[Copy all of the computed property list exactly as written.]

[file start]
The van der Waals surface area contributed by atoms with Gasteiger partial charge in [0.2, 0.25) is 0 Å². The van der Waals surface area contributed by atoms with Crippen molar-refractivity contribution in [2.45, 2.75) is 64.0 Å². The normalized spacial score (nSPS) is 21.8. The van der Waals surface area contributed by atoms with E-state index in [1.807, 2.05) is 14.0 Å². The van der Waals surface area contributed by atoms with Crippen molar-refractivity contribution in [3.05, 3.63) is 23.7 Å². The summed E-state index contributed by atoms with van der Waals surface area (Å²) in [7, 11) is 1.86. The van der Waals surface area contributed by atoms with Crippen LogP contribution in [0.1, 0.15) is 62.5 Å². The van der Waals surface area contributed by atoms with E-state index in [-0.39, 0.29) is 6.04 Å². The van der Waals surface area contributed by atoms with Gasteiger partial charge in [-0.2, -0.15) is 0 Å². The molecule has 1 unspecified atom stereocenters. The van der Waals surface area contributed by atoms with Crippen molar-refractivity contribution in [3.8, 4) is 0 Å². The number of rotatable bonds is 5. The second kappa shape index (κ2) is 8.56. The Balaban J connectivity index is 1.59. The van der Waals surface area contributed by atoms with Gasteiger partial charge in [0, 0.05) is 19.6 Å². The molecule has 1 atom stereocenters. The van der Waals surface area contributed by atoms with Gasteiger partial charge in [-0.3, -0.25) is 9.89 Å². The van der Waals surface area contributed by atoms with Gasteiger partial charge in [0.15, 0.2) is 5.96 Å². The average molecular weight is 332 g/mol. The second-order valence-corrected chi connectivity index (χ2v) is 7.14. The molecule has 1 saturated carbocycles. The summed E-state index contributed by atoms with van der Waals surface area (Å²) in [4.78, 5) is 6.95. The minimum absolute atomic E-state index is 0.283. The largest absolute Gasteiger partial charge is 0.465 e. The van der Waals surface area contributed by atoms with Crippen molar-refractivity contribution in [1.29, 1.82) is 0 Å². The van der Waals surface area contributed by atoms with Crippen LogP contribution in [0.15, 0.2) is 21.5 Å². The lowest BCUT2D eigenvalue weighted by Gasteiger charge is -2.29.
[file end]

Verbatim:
The van der Waals surface area contributed by atoms with Gasteiger partial charge in [0.2, 0.25) is 0 Å². The van der Waals surface area contributed by atoms with Crippen molar-refractivity contribution in [2.45, 2.75) is 64.0 Å². The normalized spacial score (nSPS) is 21.8. The van der Waals surface area contributed by atoms with E-state index in [1.807, 2.05) is 14.0 Å². The van der Waals surface area contributed by atoms with Crippen molar-refractivity contribution in [3.05, 3.63) is 23.7 Å². The summed E-state index contributed by atoms with van der Waals surface area (Å²) in [7, 11) is 1.86. The van der Waals surface area contributed by atoms with Crippen LogP contribution in [0.1, 0.15) is 62.5 Å². The van der Waals surface area contributed by atoms with E-state index in [-0.39, 0.29) is 6.04 Å². The van der Waals surface area contributed by atoms with Gasteiger partial charge in [-0.2, -0.15) is 0 Å². The molecule has 1 unspecified atom stereocenters. The van der Waals surface area contributed by atoms with Crippen molar-refractivity contribution in [3.8, 4) is 0 Å². The number of rotatable bonds is 5. The second kappa shape index (κ2) is 8.56. The Balaban J connectivity index is 1.59. The van der Waals surface area contributed by atoms with Gasteiger partial charge in [0, 0.05) is 19.6 Å². The molecule has 1 atom stereocenters. The van der Waals surface area contributed by atoms with Gasteiger partial charge in [-0.3, -0.25) is 9.89 Å². The van der Waals surface area contributed by atoms with Gasteiger partial charge in [0.15, 0.2) is 5.96 Å². The average molecular weight is 332 g/mol. The second-order valence-corrected chi connectivity index (χ2v) is 7.14. The molecule has 1 saturated carbocycles. The summed E-state index contributed by atoms with van der Waals surface area (Å²) in [4.78, 5) is 6.95. The minimum absolute atomic E-state index is 0.283. The largest absolute Gasteiger partial charge is 0.465 e. The van der Waals surface area contributed by atoms with Crippen molar-refractivity contribution in [1.29, 1.82) is 0 Å². The van der Waals surface area contributed by atoms with Crippen LogP contribution in [0.15, 0.2) is 21.5 Å². The lowest BCUT2D eigenvalue weighted by Gasteiger charge is -2.29.